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Tank PVV Setting Different Product API

  • 1.  Tank PVV Setting Different Product API

    Posted 09-14-2020 10:50
    Dear friends

    I would like to know your opinion about how to approach the setting of a PVV for a 15000 bbls atmospheric tank which operates with a different product API from 60 to 80.  Is it recommended to set it for the higher density/API?  Is it that technically enough for this condition?

    Thanks in advance for your responses.
    --
    Marlon H. Guerra Mutis


  • 2.  RE: Tank PVV Setting Different Product API

    Posted 09-15-2020 00:06

    Hi,

    The setting of the pressure vacuum valve is a bit more complicated than that. Although the physical properties play a role, and the higher API indicates a higher evaporative loss during out breathing, the following shall also be undertaken when sizing the PVV (also refer to API 2000):

    normal inbreathing: pumping out of tank as well as thermal inbreathing (to account for condensation of fluid)
    normal outbreathing: pumping into tank as well as thermal outbreathing (to account for evaporation of fluid)
    emergency venting: for example when the tank is on fire, an overpressure scenario arises

    The above will indicate the capacity of the PVV(s). For the pressure and vacuum settings:

    Pressure: the failure pressure of the tank shall be used as a guide to set the pressure, refer API 650 annex F
    Vacuum: reference can be made to API 650 to determine any vacuum pressure limitations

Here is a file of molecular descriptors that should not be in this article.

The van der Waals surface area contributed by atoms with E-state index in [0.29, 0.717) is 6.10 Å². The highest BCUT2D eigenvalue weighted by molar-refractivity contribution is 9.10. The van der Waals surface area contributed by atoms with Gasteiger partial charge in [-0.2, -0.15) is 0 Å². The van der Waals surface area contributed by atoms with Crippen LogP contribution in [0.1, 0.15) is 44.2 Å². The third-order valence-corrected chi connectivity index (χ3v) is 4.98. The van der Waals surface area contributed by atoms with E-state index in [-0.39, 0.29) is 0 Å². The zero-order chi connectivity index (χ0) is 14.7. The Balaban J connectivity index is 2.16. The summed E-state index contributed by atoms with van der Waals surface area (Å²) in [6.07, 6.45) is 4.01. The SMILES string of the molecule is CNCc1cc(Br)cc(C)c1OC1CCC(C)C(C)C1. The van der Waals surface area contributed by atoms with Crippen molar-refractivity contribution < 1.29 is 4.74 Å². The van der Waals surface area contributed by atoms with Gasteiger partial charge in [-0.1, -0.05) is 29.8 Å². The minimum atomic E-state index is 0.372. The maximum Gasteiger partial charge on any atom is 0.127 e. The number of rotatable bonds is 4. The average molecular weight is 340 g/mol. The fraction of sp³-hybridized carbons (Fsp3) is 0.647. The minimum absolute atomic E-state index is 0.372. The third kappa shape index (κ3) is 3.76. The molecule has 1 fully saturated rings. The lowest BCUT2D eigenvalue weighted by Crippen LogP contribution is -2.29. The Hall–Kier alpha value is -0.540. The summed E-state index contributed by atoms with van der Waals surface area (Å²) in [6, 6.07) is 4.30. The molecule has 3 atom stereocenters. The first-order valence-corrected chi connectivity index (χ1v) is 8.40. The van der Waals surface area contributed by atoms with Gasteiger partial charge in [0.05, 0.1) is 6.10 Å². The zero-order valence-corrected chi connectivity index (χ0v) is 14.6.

To clearly answer your question, however, I would use the higher API as this is the more volatile liquid and will result in more evaporative losses. Hope this helps.



    ------------------------------
    Shantal Ramdeo PE
    Senior Process Engineer
    Heritage Petroleum Company Limited
    Princes Town
    ------------------------------



  • 3.  RE: Tank PVV Setting Different Product API

    Posted 09-15-2020 10:21
    Marlon, the PVV settings are set to protect the tank.  So the settings depend on the design pressure ratings of the tank and not what is inside.  You also need to consider an emergency vent which usually takes the form of an emergency manway and is seized for fire relief.  Both the PVV and the emergency vent need to fit within the  pressure rating of the tank.  If this is an API 650 tank, be aware that the relieving pressure should not exceed the design pressure.  If it does on a regular basis, the roof seam will fail, and it will make its own vent relief path.  I witnessed this behavior on a large atmospheric tank used for storing ethanol (a by-product) in one chemical plant.  After making the settings, you must make sure that the storage conditions are compatible for the fluids inside, even if it means cooling the contents.  I hope this helps.
    Bob Clay